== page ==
Where do we go from here?
Following the heartbreaking loss of life that occurred on July 19 when Samuel DuBose was shot and killed by a UC police officer, we are resolved to become better and to grow from this tragedy.
First and foremost, we want to express our condolences to the Dubose family. One of the most difficult conversations in my life took place when I, along with members of our executive team, met with his mother and family to offer our sympathy on behalf of the campus community.
As an institution dedicated to higher learning, our response should differ from other places and perspectives. Ours is a community of intellectuals, researchers, artists, caregivers and learners. We cherish the pursuit of truth, advancement of knowledge, diversity of thought, freedom of speech, creativity of expression and power of dialogue.
As a part of the healing process, we have harnessed all of these. We hosted an open forum for faculty, staff and students as well as an interactive exhibit called ‘drawn,’ with open space and chalkboards for all to gather, share, engage and reflect. We also assembled panel discussions, workshops, performances and presentations on topics ranging from criminal justice reform to listening without judgment.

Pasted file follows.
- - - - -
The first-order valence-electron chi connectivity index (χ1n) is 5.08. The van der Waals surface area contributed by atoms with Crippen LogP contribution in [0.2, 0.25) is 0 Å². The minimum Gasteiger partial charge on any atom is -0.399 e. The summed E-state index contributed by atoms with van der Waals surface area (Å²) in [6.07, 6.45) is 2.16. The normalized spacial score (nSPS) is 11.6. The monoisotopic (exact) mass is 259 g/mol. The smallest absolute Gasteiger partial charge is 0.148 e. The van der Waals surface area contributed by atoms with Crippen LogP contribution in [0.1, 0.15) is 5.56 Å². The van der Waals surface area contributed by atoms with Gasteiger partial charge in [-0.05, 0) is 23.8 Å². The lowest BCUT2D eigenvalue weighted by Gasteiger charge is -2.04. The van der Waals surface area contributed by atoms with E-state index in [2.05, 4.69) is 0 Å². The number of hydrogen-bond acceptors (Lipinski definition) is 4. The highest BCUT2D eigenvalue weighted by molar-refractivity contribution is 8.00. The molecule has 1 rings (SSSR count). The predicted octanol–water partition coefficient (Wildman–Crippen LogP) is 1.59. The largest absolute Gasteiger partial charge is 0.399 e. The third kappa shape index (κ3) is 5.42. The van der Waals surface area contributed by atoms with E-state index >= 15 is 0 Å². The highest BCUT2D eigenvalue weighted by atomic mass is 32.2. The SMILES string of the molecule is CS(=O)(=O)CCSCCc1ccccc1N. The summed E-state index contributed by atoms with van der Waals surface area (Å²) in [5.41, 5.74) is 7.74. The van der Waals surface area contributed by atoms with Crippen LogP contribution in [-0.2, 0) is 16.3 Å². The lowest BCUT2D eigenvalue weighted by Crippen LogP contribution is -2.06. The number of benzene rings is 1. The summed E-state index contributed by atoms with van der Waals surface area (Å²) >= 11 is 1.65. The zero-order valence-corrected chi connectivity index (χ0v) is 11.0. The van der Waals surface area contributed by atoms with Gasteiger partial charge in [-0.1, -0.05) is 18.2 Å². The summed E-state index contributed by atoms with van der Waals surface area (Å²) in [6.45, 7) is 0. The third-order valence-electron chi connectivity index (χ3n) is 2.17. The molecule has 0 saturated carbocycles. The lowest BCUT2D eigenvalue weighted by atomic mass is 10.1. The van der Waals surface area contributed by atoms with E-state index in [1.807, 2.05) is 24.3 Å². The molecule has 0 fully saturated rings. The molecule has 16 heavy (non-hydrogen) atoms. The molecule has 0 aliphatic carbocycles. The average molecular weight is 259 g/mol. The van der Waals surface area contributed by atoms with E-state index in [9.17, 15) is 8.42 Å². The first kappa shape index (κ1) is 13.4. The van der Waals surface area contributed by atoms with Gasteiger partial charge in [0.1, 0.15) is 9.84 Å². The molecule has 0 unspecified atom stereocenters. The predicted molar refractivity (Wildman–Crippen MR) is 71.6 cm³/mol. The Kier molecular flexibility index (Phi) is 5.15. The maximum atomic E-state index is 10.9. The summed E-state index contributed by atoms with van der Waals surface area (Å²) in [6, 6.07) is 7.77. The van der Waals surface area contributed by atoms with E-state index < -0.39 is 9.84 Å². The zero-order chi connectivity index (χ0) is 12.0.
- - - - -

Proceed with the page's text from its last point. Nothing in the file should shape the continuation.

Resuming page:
In response to the events of July 19, an outside entity will examine our entire police department and its training, policies and practices. If changes are warranted as a result of this review, we are committed to making them. We will not rest until we create a UC police department that is a model for our nation in university-community policing.
To oversee these efforts, we appointed a new Vice President for Safety and Reform, Robin Engel. An internationally respected expert on evidence-based policing in our top-ranked School of Criminal Justice, Engel is joined by our new Director of Public Safety James Whalen, former Cincinnati Police Department assistant police chief, and our new Director of Police Community Relations S. Gregory Baker, former executive manager of Community Relations for the Cincinnati Police Department. We believe these three professionals are uniquely qualified to lead these important efforts.
Change can be difficult, and so can healing. To help us achieve both, now more than ever, we need to be open to a free exchange of ideas and, above all, listening. In short, we need to do all of the things that make us a university.
Santa J. Ono